Categories for 2013
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News 2013
Outings and Events

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Echoes of the Past
A day at the Showground with Lincolnshire's heritage

The SLHA was represented at the very successful 'Echoes of the Past' event held at the Lincolnshire Showground on Sunday 27 October 2013.

We had a bookstall and membership display, which attracted considerable interest, and also staged three talks which complemented the theme of the event, Genealogy.

The first talk, by Chris Lester, described SLHA’s role in the context in which our ancestors lived and worked. He was followed by Stewart Squires’s talk 'The Way we Worked' looking at SLHA’s recording of industrial and workplace remains. Finally, Pearl Wheatley spoke about one of Lincolnshire’s greatest sons, Sir Joseph Banks, and his activities in Lincolnshire.

The Society stall was busy all day with book sales and enquiries by researchers looking for help with buildings, people and publications.

Society stand at the event

October 2013

Heritage Open Days
SLHA members lead events

The annual Heritage Open Days, arranged by Heritage Trust of Lincolnshire over the weekend September 13 to 15, were busy and enjoyable. SLHA members led several events.

Derek Broughton gave illustrated talks on Victorian cemeteries at St Nicholas Church, Lincoln. A wide range of photographs from across the country - especially the major cemeteries of London, the East Midlands and West Yorkshire - gave evidence of huge and elaborate memorials, now too often neglected and forgotten.

Wrought iron bridges was the theme of Barry Barton's talk at Saxilby on Friday evening. He explained how bridge building developed up to the early 19th century and was then transformed by the introduction of wrought iron. Railway bridges at Torksey and Stamp End Lincoln - both from the mid-1840s - are historically of great importance.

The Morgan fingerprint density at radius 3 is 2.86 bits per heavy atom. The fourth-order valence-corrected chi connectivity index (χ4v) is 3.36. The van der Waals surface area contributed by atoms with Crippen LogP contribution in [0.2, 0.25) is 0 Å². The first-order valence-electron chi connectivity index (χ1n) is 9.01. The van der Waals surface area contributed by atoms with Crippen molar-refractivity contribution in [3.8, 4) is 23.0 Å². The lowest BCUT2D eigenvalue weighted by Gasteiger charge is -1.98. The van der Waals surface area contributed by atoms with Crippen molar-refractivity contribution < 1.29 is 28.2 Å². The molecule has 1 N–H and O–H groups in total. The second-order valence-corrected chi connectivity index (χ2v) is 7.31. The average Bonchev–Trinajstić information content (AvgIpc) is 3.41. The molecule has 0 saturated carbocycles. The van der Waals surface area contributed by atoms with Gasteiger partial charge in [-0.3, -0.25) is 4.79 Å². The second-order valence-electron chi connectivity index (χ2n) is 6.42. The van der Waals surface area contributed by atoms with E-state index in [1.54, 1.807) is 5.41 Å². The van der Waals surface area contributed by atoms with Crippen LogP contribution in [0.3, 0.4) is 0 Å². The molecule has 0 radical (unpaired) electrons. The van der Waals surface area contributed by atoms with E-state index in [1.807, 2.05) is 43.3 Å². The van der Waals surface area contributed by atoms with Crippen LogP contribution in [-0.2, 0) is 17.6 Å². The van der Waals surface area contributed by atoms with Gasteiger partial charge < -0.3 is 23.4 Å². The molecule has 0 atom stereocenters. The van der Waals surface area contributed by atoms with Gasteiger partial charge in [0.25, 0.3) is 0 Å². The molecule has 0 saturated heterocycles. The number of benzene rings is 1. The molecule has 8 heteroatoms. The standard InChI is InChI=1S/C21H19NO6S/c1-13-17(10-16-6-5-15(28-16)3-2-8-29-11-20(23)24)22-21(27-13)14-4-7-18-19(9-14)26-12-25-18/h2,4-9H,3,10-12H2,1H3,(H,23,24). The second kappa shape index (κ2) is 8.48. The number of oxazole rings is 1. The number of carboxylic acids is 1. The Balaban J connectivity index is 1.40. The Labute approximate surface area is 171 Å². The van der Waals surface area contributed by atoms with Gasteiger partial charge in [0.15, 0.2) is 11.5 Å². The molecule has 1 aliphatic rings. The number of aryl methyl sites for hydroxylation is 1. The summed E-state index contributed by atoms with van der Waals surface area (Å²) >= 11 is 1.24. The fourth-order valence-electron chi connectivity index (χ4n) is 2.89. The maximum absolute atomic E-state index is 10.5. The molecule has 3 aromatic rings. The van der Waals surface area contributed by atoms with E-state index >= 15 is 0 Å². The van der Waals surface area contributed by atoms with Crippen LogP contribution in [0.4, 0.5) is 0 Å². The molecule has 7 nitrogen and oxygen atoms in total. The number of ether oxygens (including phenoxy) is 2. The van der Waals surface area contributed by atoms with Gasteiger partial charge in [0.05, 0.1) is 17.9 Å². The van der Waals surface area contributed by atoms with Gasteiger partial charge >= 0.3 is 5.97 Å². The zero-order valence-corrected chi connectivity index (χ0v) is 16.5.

The Sleaford Group of SLHA arranged several events over the weekend. About 30 attended Christopher Micklethwaite’s talk in Sleaford Library on the Saturday, on some C19th stone-built chapels in Sleaford, including one projected church at New Quarrington that was never built.

Later that afternoon Carre’s Almshouses, Eastgate, Sleaford opened up their chapel for visitors, a rare occurrence. Barbara Marriage, the warden arranged for this gem from the 1840s to be opened up and gave a talk on its history.

David Bramford set up a display of photographs in St Lucia's church, Dembleby about the village and church.

A visit to the rare brick kiln at Sutton on Sea was arranged by Ken Redmore and Chris Lester. Visitors discovered how bricks had been made on the site and also saw the fine surviving wind pump alongside the brick pit.

Visitors at the wind pump, Sutton on Sea brickworks

Torksey Railway bridge 1847-49, with wrought iron box girders

The rare pillar piscina at Dembleby, alongside a village & church history display

September 2013

Medieval Inspirations
Exploring St Mary's Guildhall, Lincoln

St Mary’s Guildhall on the lower High St in Lincoln played host to a joint event between the Society and Lincoln Civic Trust on Thursday 8th August. Visitors were offered a guided tour of this intriguing medieval building which is one of the oldest buildings in Lincoln with a very interesting history.

It is thought it may have been the property of King Henry II constructed for the crown wearing ceremonies of 1157. Beneath a glass floor visitors can also see part of the earlier Roman road into Lincoln preserved and displayed for all to see.

In addition to exploring the building, visitors were invited to make jester sticks, discover some facts about herbs used in the middle ages and make some medieval style jewellery from craft materials.

The Society had a bookstall with an abundant display of books for perusal and potential purchase.